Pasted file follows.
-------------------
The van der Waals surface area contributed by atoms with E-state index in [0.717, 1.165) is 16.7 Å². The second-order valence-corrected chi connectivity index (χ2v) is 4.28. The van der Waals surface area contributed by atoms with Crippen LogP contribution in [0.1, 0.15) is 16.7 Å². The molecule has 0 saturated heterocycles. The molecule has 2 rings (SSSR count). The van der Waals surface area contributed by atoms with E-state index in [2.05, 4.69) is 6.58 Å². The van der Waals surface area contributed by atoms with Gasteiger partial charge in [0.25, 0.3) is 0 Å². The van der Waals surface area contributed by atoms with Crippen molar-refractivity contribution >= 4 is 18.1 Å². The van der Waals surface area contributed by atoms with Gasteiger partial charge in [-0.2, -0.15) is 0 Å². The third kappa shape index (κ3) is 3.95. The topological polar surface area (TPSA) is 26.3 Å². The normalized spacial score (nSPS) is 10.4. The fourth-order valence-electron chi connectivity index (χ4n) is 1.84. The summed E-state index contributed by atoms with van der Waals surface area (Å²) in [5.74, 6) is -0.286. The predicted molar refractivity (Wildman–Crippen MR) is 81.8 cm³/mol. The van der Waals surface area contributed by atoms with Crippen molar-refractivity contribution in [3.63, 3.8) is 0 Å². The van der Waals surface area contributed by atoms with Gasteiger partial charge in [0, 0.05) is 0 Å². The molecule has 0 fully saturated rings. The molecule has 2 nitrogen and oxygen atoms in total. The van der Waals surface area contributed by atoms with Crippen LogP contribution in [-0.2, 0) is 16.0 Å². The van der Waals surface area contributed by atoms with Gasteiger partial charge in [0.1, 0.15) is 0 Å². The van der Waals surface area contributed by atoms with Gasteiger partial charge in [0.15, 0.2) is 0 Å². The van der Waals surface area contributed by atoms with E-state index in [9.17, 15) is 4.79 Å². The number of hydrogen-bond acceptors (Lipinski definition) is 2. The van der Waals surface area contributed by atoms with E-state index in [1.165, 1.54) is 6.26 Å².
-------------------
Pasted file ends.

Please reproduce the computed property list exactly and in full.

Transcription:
The van der Waals surface area contributed by atoms with E-state index in [0.717, 1.165) is 16.7 Å². The second-order valence-corrected chi connectivity index (χ2v) is 4.28. The van der Waals surface area contributed by atoms with Crippen LogP contribution in [0.1, 0.15) is 16.7 Å². The molecule has 0 saturated heterocycles. The molecule has 2 rings (SSSR count). The van der Waals surface area contributed by atoms with E-state index in [2.05, 4.69) is 6.58 Å². The van der Waals surface area contributed by atoms with Gasteiger partial charge in [0.25, 0.3) is 0 Å². The van der Waals surface area contributed by atoms with Crippen molar-refractivity contribution >= 4 is 18.1 Å². The van der Waals surface area contributed by atoms with Gasteiger partial charge in [-0.2, -0.15) is 0 Å². The third kappa shape index (κ3) is 3.95. The topological polar surface area (TPSA) is 26.3 Å². The normalized spacial score (nSPS) is 10.4. The fourth-order valence-electron chi connectivity index (χ4n) is 1.84. The summed E-state index contributed by atoms with van der Waals surface area (Å²) in [5.74, 6) is -0.286. The predicted molar refractivity (Wildman–Crippen MR) is 81.8 cm³/mol. The van der Waals surface area contributed by atoms with Crippen molar-refractivity contribution in [3.63, 3.8) is 0 Å². The van der Waals surface area contributed by atoms with Gasteiger partial charge in [0, 0.05) is 0 Å². The molecule has 0 fully saturated rings. The molecule has 2 nitrogen and oxygen atoms in total. The van der Waals surface area contributed by atoms with Crippen LogP contribution in [-0.2, 0) is 16.0 Å². The van der Waals surface area contributed by atoms with Gasteiger partial charge in [0.1, 0.15) is 0 Å². The van der Waals surface area contributed by atoms with Gasteiger partial charge in [0.15, 0.2) is 0 Å². The van der Waals surface area contributed by atoms with E-state index in [9.17, 15) is 4.79 Å². The number of hydrogen-bond acceptors (Lipinski definition) is 2. The van der Waals surface area contributed by atoms with E-state index in [1.165, 1.54) is 6.26 Å².